Names like Sam Bewley or Jack Bauer often come to mind when thinking about up-and-coming riders from New Zealand, but after a successful month of racing at home Michael Torckler has added his name to that list. Previously not overly well known abroad, the 22-year-old rode himself into the Tour of Wellington’s leader’s jersey last Thursday drawing the attention of many around the world with little other road racing on at the time.
What many don’t realize is that Torckler’s stage then overall success in Wellington weren’t his first wins of 2010. In fact the race played out similar to the Hawkes Bay Tour where he won the second stage before claiming the overall classification just two weeks earlier.
New Zealand has been a successful sporting nation in many facets despite its small population, so it was little surprise to learn that rugby league was Torckler’s first sporting foray. While many chased the prestige of someday joining the All Blacks, Torckler learned a quick lesson from the close contact sport.
“I’m not really sure how this has happened but I’ll take it. I’m certainly not going to complain about it." - Michael Torckler
“I was far too small to be a rugby player, I figured that out pretty quick,” Torckler told Cyclingnews. “I got into running and athletics when I was about 11 which eventually led to triathlon. I had a road bike from 12 or 13 just as transport to and from school, but I never really raced it until I did a triathlon half way through high school around 15 or 16. Around 2005 I started to focus solely on cycling.”
In those early years of cycling Torckler completed some small blocks of racing in France with BikeNZ’s development team. While the results abroad were limited, it helped his development and subsequently his results domestically.
Second place on a stage of the Tour of Taranaki in 2006 was followed by a similar result at the Tour de Vineyards one year on. He finished second overall at Vineyards in 2007 before chalking up his first victory later that season at the Twin Peaks Tour.
The following year brought another promising sign as he finished second on a Tour of Southland stage, but it was 2009 that would be the watershed year. It started strongly with Torckler taking the national Under 23 time trial championship, finishing second in the Under 23 road race and finishing sixth overall in Wellington.
Later that year he joined Spanish amateur squad Azysa where he continued the results with second on a Vuelta a Navarra stage in Pamplona, Spain. That form was carried through to Bizkaiko Bira where he finished fourth overall after taking third place on the fourth stage.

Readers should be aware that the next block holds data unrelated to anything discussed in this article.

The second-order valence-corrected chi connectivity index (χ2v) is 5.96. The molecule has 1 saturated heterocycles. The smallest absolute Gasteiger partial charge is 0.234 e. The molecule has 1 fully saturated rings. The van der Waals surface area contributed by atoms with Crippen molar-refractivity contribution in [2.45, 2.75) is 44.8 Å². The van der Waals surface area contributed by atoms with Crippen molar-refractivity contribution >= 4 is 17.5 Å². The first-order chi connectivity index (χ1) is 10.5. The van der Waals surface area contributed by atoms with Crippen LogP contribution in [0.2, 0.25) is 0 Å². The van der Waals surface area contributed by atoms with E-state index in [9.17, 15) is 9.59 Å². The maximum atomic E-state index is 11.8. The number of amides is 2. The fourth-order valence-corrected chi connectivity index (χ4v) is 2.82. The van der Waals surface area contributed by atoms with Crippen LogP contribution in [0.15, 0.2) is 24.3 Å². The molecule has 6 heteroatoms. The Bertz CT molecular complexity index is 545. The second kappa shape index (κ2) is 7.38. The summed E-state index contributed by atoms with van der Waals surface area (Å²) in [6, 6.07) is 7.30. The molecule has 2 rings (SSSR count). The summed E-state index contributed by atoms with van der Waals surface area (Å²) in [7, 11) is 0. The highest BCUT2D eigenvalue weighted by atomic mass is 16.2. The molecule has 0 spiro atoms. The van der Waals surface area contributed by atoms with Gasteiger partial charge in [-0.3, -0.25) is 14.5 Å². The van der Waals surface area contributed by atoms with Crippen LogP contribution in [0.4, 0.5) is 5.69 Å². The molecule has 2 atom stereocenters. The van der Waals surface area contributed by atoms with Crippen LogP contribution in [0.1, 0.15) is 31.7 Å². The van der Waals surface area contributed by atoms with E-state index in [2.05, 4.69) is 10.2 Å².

His victory in Wellington – where riders like Julian Dean and Hayden Roulston have won – was however Torckler’s biggest to date. “This has to be the biggest win of my career so far,” he said. “It’s pretty cool looking at the list of previous winners. I think it’s very special to have your name up next to those boys.
“You always hope to go where those boys are and join them at some stage,” added Torckler. “So for sure I want to follow them.”
While many unfamiliar with Torckler’s name were surprised to see him launch a successful breakaway to win the race, they weren’t the only ones left shocked. Torckler admitted he had not trained specifically for the races and is hopeful his form hasn’t become too good too soon in the season.
“I’ve been a little bit worried about that but as far as my training goes I haven’t really got a huge base there at the moment so I don’t really feel as though I’m peaking in form,” said Torckler. “I’m not really sure how this has happened but I’ll take it. I’m certainly not going to complain about it. Hopefully it’s just setting me up for the season.
“It has given me a lot of confidence,” he added. “I’ve got a few more kilometres to put in the legs before things should start really firing properly, but it has given me a lot of confidence.”
Torckler will again race for Azysa in Spain this year, where he’s hoping to continue achieving the results he’s started 2010 with at home. While the Wellington win hasn’t brought any trade teams knocking on Torckler’s door, he’s hopeful consistent results in Spain this season will change all that.
“I actually haven’t even seen my race program yet so I’m not sure what races I’ll be doing this year,” he said. “Last year we rode a couple of 2.2 races during the year so I imagine I’ll be looking to those to rack up some good results.
“A lot of the bigger Spanish teams will pick up guys from just getting good results in the amateur races all the time, so I don’t think I’ll be focusing solely on any particular race but I’ll just try to run with the good form when it comes to me,” he added. “Joining a trade team is the plan for this year. It definitely needs to happen this year for sure.”
In addition to top New Zealand professional road riders Dean and Roulston, the Tour of Wellington’s winner list includes Garmin-Slipstream’s Travis Meyer and Omega Pharma-Lotto’s Matthew Lloyd, both from Australia.